According to Swedish Air Force officials, during those sorties, the Korpens fly in international airspace, with their transponders turned on, and regularly transmit their position to the relevant civilian air traffic control agency, both domestic and, if needed, foreign ones.

Reports of barrel rolls, aggressive maneuvers, etc. involving Russian interceptors and NATO/allied aircraft (or viceversa) have become a bit too frequent: there is a significant risk these close encounters may one day end with a midair collision, with the consequences that everyone can imagine.

Top image: file photo of a Su-27 over the Baltic Sea as seen from a Portuguese P-3 Orion

H/T Erik Arnberg for the heads up!

 

Salva

New Video Shows Close Encounter Between NATO F-16 And Su-27 Flanker Escorting Russian Defense Minister Plane Over The Baltic

Exciting moments over the Baltic Sea as a Polish F-16 shadows a Russian VIP plane sparking the reaction by an escorting Su-27 Flanker.

Zvezda has just released some interesting footage allegedly showing a NATO F-16 approaching Russian Defense Ministry Sergei Shoigu’s plane while flying over the Baltic Sea.

According to the first reports and analysis of the footage, the F-16 (most probably a Polish Air Force Block 52+ aircraft supporting the NATO Baltic Air Policing mission from Lithuania – hence, armed) shadowed the Tu-154 aircraft (most probably the aircraft with registration RA-85686) carrying the defense minister en route to the Russian exclave of Kaliningrad when one armed Russian Su-27 Flanker escorting Shoigu’s plane maneuvered towards the NATO aircraft, forcing it to move farther.

Some minutes later, the F-16 left the area, according to the reports.

Similar close encounters occur quite frequently in the Baltic region.

We have published many articles in the past about Russian aircraft coming quite close to both NATO fighters in QRA (Quick Reaction Alert) duty and U.S. spyplanes: indeed, the latest incident comes a day after the Russian defense ministry said an RC-135 U.S. reconnaissance plane had aggressively and dangerously maneuvered in the proximity of a Russian fighter jet over the Baltic. The ministry said at the same time that another RC-135 had been intercepted by a Russian jet in the same area.

Business as usual….

H/T Lasse Holm for sending this over to us.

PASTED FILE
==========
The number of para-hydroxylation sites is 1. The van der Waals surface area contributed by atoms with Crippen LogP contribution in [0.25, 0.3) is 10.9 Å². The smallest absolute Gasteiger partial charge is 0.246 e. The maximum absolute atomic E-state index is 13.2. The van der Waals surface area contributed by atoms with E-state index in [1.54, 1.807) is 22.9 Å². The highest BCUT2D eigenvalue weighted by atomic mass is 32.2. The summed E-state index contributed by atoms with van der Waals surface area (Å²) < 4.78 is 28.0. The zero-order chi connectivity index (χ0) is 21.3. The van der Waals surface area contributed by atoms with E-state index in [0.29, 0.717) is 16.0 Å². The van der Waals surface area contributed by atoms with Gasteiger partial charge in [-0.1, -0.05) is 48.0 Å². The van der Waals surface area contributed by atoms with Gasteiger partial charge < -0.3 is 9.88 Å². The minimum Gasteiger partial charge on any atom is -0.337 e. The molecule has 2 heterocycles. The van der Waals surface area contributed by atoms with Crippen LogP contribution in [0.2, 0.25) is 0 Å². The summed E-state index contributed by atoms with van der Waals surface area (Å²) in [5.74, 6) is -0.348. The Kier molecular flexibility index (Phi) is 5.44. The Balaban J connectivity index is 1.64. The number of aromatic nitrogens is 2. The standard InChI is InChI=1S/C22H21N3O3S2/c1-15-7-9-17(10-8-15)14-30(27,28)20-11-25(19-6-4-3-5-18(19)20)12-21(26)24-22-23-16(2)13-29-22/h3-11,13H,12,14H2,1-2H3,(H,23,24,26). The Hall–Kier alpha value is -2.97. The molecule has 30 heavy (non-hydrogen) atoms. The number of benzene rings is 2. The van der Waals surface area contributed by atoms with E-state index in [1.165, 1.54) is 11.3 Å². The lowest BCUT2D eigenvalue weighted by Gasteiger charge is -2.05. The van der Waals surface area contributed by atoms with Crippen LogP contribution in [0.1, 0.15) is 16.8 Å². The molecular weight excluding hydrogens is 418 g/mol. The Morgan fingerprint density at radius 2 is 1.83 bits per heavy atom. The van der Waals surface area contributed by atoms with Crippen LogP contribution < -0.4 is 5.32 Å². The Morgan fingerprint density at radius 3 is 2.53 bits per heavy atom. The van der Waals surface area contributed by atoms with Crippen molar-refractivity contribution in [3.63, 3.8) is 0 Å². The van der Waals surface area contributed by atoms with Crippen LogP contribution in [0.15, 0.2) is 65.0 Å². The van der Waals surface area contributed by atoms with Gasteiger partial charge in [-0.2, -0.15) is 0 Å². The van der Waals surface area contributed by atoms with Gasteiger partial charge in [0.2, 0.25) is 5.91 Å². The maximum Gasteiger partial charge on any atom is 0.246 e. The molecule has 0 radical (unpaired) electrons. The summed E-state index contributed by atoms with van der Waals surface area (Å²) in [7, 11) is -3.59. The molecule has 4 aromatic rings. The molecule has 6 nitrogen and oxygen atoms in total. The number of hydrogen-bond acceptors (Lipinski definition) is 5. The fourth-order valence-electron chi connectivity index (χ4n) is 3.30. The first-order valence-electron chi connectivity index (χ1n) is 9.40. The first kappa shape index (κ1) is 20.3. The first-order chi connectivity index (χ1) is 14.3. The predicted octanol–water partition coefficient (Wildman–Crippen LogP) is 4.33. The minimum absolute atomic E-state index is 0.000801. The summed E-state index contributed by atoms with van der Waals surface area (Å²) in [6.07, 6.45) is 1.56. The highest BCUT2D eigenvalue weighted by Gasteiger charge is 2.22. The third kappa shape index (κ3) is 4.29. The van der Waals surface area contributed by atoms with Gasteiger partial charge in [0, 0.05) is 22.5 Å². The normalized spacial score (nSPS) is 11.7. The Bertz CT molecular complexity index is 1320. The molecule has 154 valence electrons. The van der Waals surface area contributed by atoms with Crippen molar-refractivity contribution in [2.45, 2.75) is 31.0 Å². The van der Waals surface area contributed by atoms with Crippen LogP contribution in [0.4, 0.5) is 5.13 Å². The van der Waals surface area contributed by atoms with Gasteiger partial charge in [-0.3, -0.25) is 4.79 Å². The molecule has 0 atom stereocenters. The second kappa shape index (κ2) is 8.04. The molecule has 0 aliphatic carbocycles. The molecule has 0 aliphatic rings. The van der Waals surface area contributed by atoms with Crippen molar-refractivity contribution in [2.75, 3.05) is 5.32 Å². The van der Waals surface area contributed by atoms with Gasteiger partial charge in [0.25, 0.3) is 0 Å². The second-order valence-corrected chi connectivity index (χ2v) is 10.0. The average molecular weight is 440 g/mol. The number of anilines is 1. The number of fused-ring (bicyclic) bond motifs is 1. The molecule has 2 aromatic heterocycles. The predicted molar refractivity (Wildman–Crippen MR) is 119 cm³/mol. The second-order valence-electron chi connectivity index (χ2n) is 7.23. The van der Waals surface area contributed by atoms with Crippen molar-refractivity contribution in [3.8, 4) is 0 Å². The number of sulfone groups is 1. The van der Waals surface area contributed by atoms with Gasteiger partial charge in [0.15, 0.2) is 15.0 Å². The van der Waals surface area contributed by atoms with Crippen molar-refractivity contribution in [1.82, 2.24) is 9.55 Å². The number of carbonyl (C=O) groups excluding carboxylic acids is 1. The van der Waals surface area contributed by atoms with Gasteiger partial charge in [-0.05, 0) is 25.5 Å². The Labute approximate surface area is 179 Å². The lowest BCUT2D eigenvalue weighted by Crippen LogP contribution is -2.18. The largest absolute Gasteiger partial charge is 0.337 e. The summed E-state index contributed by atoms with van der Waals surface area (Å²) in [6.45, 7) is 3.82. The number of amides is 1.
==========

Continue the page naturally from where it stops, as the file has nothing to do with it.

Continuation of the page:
Salva

Salva

Cockpit Video From Inside A U.S. Air Force B-1B Lancer As The bomber Is intercepted Over The Baltic By A Russian Su-27 Flanker

The Su-27 intercept as seen from the cockpit of the B-1B bomber over the Baltic Sea.

Our friends at Air Forces Monthly have obtained a pretty interesting footage: filmed from inside the cockpit of a “Bone” temporarily deployed to RAF Fairford, UK, to take part in BALTOPS exercise, the short clipo shows a Russian Naval Aviation’s Su-27 Flanker approaching the B-1B’s starboard wing, then banking to pass below the nose of the Lancer.

“AFM was told the Russian pilot acted in a non-aggressive manner throughout the manoeuvre, which saw the fighter assume position off the starboard side before banking and descending below the B-1,” says the story published on AFM’s website.

It’s not clear whether the clip was filmed on the very same day these fantastic shots were taken by U.S. Air Force photographer Staff Sgt. Jonathan Snyder from the boom position of a KC-135 tanker as a really unusual “formation” consisting of 2x B-1s, 1x B-52 and 1x KC-135 were involved in a photo hop in international airspace over the Baltic Sea when they were joined by a Su-27 Flanker on Friday Jun. 9.  In that case the U.S. Air Force stated that the intercept was conducted in a safe and professional way, in contrast with what happened after several previous incidents that the U.S. DoD defined “unsafe” or “unprofessional” with the Russian interceptors maneuvering aggressively in proximity of the American aircraft (read here or here for a couple of examples.)

Indeed, to be honest, the above clip seems to show the Su-27 dangerously close to the U.S. bomber, much more than one would expect from a “safe” maneuver: however, it might be a matter of perspective…

According to AFM, the Flanker in the intercept footage is a Su-27P interceptor belonging to the Fighter Aviation Squadron of the 72 Aviatsionnaya Baza (AvB, Aviation Base) of the Morskaya Aviatsiya Baltiyskogo Flota (MA BF, Naval Aviation of the Baltic Fleet), based at Chkalovsk air base in Kaliningrad Oblast.

H/T Thomas Newdick (@CombatAir) for posting the video.